Surface Enhanced Raman Spectroscopy in Nano-World

A special issue of Nanomaterials (ISSN 2079-4991).

Deadline for manuscript submissions: closed (31 January 2020) | Viewed by 21207

Special Issue Editor


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Guest Editor
Center for Physical Sciences and Technology, Sauletekio Ave 3, LT-10257 Vilnius, Lithuania
Interests: Raman spectroscopy; surface-enhanced Raman spectroscopy; sum-frequency generation; electrochemical interface; biospectroscopy; adsorption
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Special Issue Information

Dear Colleagues,

The development of nanomaterials for science, industry and biomedicine requires a molecular-level understanding of interfacial properties; in particular the structure, orientation, interactions, and function of adsorbed (bio)molecules. Such an understanding enables the prediction and discovery of new interfacial effects and allows for their control. This is a challenging task, as techniques suitable for such studies must be both surface sensitive and molecular structure specific. Surface-enhanced Raman scattering (SERS) is an intrinsically nanostructure-based surface vibrational spectroscopy born at the electrochemical interface in 1974. The recent development of the technique is associated with tremendous progress in the construction and control of the physico-chemical properties of nanomaterials and has enabled the emergence of new types of plasmon-enhanced methods, including tip-enhanced Raman spectroscopy (TERS) and shell-isolated nanoparticle-enhanced Raman spectroscopy (SHINERS).

This Special Issue focuses on the molecular-level characterization of nanomaterials using the SERS, TERS, and SHINERS approaches. These techniques are able to provide unique atomistic information on the architecture and function of molecules at surfaces including metal–adsorbate bonding, the orientation of specific molecular groups, chemical reactions at the interface, the secondary structure of biomolecules, interfacial recognition events, and the effects of electrochemical potential on the interface structure. We invite authors to contribute research articles or reviews of the recent progress in understanding the molecular structure and function of nanomaterials based on SERS analysis. Manuscripts devoted to understanding the biomolecule–nanomaterial interface are especially welcome.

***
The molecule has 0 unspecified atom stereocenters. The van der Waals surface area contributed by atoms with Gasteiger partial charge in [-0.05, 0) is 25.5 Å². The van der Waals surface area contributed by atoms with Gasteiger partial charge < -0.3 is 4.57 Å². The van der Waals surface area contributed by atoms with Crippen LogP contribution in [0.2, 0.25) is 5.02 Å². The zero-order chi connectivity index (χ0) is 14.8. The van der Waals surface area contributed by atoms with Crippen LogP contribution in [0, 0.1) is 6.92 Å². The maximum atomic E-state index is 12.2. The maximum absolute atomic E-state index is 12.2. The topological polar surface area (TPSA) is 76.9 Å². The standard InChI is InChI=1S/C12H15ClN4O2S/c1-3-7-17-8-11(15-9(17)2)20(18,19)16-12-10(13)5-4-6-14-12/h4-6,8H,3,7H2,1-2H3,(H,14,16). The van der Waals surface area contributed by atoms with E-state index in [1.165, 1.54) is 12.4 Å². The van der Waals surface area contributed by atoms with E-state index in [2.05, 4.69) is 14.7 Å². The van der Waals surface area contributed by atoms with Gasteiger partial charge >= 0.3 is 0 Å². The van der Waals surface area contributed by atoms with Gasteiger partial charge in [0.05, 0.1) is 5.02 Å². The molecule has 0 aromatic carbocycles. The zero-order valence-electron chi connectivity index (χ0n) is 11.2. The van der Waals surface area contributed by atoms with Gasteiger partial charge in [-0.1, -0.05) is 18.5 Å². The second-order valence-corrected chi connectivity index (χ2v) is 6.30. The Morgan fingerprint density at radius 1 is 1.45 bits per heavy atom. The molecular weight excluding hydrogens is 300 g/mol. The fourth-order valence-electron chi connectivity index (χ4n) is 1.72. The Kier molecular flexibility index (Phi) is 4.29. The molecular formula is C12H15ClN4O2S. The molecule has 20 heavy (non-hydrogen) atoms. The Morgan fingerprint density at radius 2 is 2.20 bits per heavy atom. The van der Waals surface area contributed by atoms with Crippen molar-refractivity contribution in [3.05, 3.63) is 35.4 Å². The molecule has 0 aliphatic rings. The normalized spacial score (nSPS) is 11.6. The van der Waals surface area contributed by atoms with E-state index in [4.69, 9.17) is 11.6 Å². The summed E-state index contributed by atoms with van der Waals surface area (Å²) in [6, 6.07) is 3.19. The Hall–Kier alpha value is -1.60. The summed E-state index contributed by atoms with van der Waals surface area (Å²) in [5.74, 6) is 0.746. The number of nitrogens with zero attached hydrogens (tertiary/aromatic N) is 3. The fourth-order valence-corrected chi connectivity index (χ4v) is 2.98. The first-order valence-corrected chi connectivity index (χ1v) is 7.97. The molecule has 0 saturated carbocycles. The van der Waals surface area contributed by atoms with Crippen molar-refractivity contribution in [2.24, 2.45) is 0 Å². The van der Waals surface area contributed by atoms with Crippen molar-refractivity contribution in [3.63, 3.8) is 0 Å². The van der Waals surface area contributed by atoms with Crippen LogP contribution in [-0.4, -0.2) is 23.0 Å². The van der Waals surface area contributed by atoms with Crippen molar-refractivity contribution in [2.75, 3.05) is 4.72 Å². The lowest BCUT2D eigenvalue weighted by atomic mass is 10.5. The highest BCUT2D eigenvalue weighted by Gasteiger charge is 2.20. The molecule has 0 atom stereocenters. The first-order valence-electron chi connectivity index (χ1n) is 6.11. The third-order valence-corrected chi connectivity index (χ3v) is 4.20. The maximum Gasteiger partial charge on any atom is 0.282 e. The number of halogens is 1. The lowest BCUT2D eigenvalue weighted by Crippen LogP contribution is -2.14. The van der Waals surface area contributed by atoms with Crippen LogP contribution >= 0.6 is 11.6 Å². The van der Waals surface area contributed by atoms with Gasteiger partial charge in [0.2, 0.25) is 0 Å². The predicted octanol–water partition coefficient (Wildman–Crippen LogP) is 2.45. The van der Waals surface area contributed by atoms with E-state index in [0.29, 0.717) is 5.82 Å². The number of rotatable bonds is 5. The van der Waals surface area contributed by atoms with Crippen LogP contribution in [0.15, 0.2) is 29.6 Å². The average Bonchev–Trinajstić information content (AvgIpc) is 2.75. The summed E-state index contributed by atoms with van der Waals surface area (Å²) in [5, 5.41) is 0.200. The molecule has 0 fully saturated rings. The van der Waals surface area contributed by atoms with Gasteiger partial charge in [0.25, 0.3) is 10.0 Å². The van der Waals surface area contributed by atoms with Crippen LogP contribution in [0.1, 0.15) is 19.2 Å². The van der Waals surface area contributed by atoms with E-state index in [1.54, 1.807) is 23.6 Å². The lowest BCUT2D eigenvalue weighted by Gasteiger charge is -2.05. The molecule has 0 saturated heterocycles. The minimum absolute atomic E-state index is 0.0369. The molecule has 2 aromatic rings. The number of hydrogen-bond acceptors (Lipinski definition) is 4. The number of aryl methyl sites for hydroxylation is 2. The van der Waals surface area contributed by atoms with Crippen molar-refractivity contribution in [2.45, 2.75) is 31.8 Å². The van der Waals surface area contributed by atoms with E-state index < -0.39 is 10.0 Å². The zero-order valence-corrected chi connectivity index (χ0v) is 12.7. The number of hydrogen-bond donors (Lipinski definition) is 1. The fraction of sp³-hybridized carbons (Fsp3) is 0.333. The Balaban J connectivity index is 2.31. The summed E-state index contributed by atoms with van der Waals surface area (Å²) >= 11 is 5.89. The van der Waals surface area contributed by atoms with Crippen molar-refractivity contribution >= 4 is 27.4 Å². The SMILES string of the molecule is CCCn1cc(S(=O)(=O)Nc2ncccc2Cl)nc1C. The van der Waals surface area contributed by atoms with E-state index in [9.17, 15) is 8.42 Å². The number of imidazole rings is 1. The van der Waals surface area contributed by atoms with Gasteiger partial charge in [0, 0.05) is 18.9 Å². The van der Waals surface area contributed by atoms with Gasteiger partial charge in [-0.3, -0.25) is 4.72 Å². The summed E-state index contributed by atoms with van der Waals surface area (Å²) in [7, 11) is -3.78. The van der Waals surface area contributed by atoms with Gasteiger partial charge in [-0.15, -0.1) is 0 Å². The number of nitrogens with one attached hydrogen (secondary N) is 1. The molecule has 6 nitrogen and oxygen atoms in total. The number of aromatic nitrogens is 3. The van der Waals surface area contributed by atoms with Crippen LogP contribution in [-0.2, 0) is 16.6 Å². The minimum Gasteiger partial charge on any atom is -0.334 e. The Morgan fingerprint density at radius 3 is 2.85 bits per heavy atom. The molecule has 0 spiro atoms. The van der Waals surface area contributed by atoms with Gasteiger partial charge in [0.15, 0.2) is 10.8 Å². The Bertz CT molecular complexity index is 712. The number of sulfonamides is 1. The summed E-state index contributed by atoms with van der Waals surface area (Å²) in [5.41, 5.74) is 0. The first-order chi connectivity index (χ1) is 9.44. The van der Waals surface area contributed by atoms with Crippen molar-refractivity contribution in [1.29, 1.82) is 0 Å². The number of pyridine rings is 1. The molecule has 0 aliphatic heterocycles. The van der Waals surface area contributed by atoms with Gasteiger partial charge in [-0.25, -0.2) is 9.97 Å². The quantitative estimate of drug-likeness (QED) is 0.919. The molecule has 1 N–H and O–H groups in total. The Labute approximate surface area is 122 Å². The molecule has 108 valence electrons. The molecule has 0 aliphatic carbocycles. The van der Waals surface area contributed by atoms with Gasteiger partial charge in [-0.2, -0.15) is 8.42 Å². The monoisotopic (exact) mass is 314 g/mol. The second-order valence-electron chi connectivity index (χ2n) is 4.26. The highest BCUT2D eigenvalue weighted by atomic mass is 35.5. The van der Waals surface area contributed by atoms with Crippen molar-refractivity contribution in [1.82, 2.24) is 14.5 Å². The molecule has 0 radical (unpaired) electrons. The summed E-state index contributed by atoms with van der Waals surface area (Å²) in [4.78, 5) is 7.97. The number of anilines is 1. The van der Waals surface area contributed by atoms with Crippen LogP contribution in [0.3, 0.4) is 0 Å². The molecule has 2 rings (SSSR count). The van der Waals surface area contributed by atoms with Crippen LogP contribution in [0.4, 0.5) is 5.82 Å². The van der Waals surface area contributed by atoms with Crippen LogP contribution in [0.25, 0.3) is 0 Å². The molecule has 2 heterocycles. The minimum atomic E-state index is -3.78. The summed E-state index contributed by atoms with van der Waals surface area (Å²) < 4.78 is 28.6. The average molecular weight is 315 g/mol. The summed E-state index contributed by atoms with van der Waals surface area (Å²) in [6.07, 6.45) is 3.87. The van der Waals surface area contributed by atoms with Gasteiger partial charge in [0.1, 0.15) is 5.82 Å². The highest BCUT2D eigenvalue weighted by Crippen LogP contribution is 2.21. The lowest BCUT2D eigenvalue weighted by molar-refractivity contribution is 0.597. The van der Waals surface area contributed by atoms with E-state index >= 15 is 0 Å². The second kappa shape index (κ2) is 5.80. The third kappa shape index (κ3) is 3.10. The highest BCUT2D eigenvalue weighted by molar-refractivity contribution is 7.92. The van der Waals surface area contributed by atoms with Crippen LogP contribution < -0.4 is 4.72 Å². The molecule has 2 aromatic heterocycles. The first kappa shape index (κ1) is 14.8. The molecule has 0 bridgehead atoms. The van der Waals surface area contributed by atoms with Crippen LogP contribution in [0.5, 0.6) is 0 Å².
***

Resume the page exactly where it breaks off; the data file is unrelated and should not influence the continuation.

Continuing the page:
Dr. Gediminas Niaura
Guest Editor

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Keywords

  • SERS structure and function markers
  • Metal–adsorbate bonding
  • Graphene-family nanomaterials
  • Magnetic nanoparticles
  • 2D materials
  • Self-assembled monolayers
  • Nanoscale chemical analysis
  • SERS
  • TERS
  • SHINERS
  • Vibrations in nanomaterials

Published Papers (5 papers)

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Research

14 pages, 1847 KiB  
Article
Comparison of Free-Space and Waveguide-Based SERS Platforms
by Nina Turk, Ali Raza, Pieter Wuytens, Hans Demol, Michiel Van Daele, Christophe Detavernier, Andre Skirtach, Kris Gevaert and Roel Baets
Nanomaterials 2019, 9(10), 1401; https://doi.org/10.3390/nano9101401 - 01 Oct 2019
Cited by 19 | Viewed by 3518
Abstract
Surface-Enhanced Raman Spectroscopy (SERS) allows for the highly specific detection of molecules by enhancing the inherently weak Raman signals near the surface of plasmonic nanostructures. A variety of plasmonic nanostructures have been developed for SERS signal excitation and collection in a conventional free-space [...] Read more.